I so do love talking about the Board of Stupes at Los Angeles. A long article appeared recently in the LA Times which skewered the Board for ignoring at least 12 reports over the past 10 years regarding the County's Health system. They always ask for a report regarding their budget shortfalls. The reports come back that they can not manage the system and to relinquish control and the Board then asks for another report which states the same thing. They soon will be without the only sane person in the mix, the health director. They will not be able to find a good person to take the position as long as they control the system. The Board wants to continue to use the County health system for patronage and other paybacks.
The worst hospital in the nation used to have a pathologist, Dr. Dennis Hooper, who has been deemed incompetent by the state. He is being sent for a refresher course and then must have his diagnosis reviewed by another pathologist. This action was taken by the Medical Board of California. He was placed on probation and made to pay $22,845 to the state for their investigative work. His fellow physicians had complained about his work at King/Drew and their complaints were ignored. He no longer works at the hospital.
In LA, the CEO of St. Vincent's Hospital that got in trouble over its liver transplant program has been canned. The hospital also has a higher than expected death rate in its renal transplants.
Staying in the LA area, the city attorney has warned hospitals to stop dumping patients in skid row against their will. An investigation is in progress. Some hospitals have acknowledged they have done this. Kaiser, King/Drew and Hollywood Presbyterian state they had no choice when the patients had no where else to go and needed services available at the downtown missions.
Several hospital administrators including the CEO of Mt. Carmel in Columbus, Ohio, resigned after the parent company stated they engaged in inappropriate behavior at a retreat that was supposed to be for spirituality. I guess Trinity Health does not believe in turning the other cheek.
Nashville General Hospital is in financial difficulty and wants the state to bail them out. The public hospital had counted on federal funds which have not materialized and may not.
Did anybody ever wonder why hospitals in the People's Republic of Massachusetts are always having problems? A recent story in the Boston Globe may give us some clues. They think they don't have to obey guidelines set up by the state. The state has stated that hospitals should do at least 100 obesity surgeries a year and each surgeon should do at least 50. That isn't happening since the hospitals want money. Starting in 2007 Blue Cross will no longer pay for surgeries that occur in hospitals that do not meet the guidelines.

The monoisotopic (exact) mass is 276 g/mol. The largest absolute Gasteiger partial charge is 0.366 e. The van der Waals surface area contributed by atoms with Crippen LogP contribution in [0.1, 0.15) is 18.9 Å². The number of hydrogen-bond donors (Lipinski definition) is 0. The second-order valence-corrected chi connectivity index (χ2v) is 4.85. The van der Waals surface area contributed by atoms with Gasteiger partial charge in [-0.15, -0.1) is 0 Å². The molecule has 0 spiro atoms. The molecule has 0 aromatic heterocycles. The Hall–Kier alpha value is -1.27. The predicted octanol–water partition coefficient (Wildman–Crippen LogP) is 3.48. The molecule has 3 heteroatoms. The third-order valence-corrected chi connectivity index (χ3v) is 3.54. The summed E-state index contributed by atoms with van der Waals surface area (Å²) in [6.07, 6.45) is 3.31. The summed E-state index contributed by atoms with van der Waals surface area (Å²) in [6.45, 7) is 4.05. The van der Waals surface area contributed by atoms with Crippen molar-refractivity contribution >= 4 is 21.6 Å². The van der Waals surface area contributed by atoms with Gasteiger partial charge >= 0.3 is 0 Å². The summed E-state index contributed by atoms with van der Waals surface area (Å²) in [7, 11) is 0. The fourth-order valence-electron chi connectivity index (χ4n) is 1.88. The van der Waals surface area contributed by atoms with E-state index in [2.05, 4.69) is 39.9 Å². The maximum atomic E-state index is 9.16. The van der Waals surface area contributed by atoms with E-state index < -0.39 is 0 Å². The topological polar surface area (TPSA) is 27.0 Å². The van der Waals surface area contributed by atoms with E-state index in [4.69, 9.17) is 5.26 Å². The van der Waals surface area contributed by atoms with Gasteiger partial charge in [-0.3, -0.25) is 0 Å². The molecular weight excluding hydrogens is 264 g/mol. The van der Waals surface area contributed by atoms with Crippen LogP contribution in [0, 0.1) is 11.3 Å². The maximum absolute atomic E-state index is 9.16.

A new survey again shows the US to be leading the world in medical, medication and test result errors. The survey took in Australia, the UK, New Zealand, Canada, Germany and the US. Although it was a close race, the US led the way with 34% of patients receiving at least one error. The sad part is when the hospitals are told about errors by physicians, the physicians are labeled disruptive and removed. The errors continue.
In Houston the first physician owned hospital is under construction. It will be named University General Hospital. There are 60 physicians of various specialties now on staff. The hospital is 80% physician owned and will have six ORs and will have 72 beds. Top
In Lincoln county in Merry Olde England the surgeon at Lincoln County Hospital wrote to Mr. Smith and explained that they would see him regarding his leg claudication if he gave up smoking for six months. He does not want to do this and wants to be seen now. The surgeon states that about 75% of the people who do as he requests and stop smoking require no more treatment. There is currently an impasse but the patient is not being seen. Top